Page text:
The Forschungskolleg Humanwissenschaften: Events
Friday, 18 September 2020 - Saturday, 19 September 2020
Venue: Forschungskolleg Humanwissenschaften, Am Wingertsberg 4, 61348 Bad Homburg v. d. Höhe
Forschungskolleg Humanwissenschaften and City of Bad Homburg vor der Höhe
Bad Homburg Conference 2020»Europa. USA. Geteilte Zukunft?«/»Transatlantic Futures. Shared or Divided?«
Please find the conference programme here.
Please watch the conference videos on the internet: FKH You Tube..
About the conference
The question of the future of transatlantic relations is the focus of the fourth Bad Homburg Conference. For decades, intensive political relations and shared values united the USA and Europe, guaranteeing stability and security even in geopolitically turbulent times. However, this close relationship, which seemed to be firmly rooted in the USA’s involvement in shaping modern European democracies, has entered a crisis. The reversals in American foreign, security and trade policy of recent years are causing increasing concern at the political level. At the same time, we observe how democratic culture and common political values in the USA are eroding as a result of social and political polarization - a development that we also see in European countries. These strains on the transatlantic relationship are all the more serious as the geopolitical balance of power shifts among the USA, China and Russia. Europe in particular must, therefore, take on the responsibility of examining the future of transatlantic relations and alliances. Can we be confident that the USA will continue to side with Europe? Are the interests and values of these two powers diverging, leading them down different paths? What would such a separation mean for Europe? One of the aims of the conference is to investigate political and cultural initiatives that might facilitate a revival of transatlantic relations.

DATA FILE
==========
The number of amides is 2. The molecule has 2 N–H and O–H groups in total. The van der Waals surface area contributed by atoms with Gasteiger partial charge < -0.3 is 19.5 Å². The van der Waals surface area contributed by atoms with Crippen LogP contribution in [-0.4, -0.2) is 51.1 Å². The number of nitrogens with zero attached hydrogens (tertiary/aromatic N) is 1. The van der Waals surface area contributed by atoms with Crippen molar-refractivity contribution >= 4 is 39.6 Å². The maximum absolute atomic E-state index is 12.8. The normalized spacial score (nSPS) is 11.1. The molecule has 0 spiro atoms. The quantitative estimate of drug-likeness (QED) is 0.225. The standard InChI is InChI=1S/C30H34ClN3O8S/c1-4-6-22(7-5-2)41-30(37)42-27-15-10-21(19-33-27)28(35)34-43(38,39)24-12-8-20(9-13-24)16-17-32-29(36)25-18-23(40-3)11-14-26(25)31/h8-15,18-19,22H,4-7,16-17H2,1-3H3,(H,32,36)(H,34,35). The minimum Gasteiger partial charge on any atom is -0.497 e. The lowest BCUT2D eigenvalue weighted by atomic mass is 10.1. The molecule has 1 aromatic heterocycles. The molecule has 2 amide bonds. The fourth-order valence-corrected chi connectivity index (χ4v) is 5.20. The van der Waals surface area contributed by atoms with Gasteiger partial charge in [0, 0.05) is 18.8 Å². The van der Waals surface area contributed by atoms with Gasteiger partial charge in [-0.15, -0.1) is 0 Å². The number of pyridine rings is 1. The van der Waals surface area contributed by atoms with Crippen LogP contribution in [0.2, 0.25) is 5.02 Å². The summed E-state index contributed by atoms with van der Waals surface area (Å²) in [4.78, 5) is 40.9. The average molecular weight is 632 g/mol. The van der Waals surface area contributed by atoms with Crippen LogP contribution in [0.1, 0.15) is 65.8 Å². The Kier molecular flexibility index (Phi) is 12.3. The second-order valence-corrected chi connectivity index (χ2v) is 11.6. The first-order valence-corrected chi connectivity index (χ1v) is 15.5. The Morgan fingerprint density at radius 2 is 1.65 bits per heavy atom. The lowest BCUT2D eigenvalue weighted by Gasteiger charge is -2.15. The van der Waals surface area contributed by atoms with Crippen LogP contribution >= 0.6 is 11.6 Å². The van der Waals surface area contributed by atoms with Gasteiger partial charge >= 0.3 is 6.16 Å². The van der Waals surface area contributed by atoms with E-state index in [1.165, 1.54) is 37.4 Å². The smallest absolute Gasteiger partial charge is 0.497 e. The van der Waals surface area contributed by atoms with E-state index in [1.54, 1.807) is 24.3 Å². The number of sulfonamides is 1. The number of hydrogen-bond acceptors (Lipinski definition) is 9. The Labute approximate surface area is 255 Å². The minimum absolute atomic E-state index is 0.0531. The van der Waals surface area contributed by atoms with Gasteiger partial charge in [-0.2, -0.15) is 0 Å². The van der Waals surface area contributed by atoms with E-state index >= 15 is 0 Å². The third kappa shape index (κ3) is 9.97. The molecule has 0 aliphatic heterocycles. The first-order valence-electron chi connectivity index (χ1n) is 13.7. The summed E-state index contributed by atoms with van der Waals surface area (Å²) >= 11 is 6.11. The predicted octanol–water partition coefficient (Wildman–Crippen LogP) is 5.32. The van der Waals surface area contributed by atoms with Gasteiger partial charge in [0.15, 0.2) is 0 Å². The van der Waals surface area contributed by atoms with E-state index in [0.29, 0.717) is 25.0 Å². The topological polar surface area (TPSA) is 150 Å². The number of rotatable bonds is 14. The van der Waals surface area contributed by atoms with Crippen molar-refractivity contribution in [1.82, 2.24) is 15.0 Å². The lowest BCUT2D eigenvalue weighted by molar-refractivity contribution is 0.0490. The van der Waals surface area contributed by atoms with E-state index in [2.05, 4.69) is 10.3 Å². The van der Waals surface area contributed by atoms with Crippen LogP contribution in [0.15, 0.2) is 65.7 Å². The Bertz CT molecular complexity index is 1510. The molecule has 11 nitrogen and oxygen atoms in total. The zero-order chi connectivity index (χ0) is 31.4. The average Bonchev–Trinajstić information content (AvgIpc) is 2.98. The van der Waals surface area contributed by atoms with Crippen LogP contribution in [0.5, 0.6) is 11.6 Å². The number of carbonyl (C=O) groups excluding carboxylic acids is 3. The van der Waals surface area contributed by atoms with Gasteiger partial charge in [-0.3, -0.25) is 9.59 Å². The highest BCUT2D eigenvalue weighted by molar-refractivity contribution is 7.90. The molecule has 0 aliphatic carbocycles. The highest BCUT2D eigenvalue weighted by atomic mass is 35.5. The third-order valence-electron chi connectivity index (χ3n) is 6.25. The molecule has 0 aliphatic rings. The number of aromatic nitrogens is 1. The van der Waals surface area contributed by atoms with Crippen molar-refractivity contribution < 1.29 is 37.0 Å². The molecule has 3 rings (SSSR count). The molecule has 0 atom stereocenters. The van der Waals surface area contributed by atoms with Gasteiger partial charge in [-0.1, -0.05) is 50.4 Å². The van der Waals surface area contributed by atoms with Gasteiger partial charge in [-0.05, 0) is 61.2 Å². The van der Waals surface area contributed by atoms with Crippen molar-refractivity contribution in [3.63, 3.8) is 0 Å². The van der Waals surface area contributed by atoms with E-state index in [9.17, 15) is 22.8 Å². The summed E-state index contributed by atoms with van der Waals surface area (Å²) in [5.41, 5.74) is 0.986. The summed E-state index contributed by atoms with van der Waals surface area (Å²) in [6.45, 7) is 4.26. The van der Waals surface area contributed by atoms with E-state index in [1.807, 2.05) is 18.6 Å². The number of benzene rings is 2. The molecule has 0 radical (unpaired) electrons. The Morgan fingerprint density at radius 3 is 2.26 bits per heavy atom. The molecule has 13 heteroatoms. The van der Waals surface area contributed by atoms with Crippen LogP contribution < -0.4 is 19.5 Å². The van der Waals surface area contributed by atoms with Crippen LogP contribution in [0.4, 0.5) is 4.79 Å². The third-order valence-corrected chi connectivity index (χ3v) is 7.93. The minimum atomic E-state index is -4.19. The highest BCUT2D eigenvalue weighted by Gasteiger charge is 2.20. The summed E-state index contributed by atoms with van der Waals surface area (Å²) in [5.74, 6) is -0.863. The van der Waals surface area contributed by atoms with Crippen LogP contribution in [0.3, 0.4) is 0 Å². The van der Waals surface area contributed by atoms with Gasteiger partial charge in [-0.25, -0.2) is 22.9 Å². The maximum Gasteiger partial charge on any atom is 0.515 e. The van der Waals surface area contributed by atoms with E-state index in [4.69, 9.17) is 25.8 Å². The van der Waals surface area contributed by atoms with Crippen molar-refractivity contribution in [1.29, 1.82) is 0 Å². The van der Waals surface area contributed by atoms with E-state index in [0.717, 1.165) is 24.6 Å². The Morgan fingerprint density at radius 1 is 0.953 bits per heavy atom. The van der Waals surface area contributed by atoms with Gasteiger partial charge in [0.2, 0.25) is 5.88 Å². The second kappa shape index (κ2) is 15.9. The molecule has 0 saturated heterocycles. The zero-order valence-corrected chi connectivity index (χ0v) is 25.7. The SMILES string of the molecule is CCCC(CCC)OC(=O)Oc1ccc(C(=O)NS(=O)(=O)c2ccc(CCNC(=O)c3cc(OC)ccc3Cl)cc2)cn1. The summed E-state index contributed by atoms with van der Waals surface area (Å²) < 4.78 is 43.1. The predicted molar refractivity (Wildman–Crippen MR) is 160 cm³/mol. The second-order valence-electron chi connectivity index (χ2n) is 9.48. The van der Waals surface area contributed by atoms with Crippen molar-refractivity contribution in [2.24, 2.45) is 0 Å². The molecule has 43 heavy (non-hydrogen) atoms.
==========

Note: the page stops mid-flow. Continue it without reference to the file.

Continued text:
Friday, September 18, 2020 – 6 p.m.
OPENING OF THE CONFERENCE – 6 p.m.
Keynote: Klaus Scharioth (in German)
State Secretary of the German Foreign Office (2002–2006)
Germany's ambassador to the United States in Washington (2006–2011)
Saturday, September 19, 2020, – 11 a.m. to 6 p.m.
11 a.m. – 1 p.m.
PANEL: TRANSATLANTIC POPULAR CULTURE AFTER THE »AMERICAN CENTURY«
: Ellen M. Harrington, Vinzenz Hediger, Verena Lueken, Ruth Mayer; CHAIR
: Johannes Völz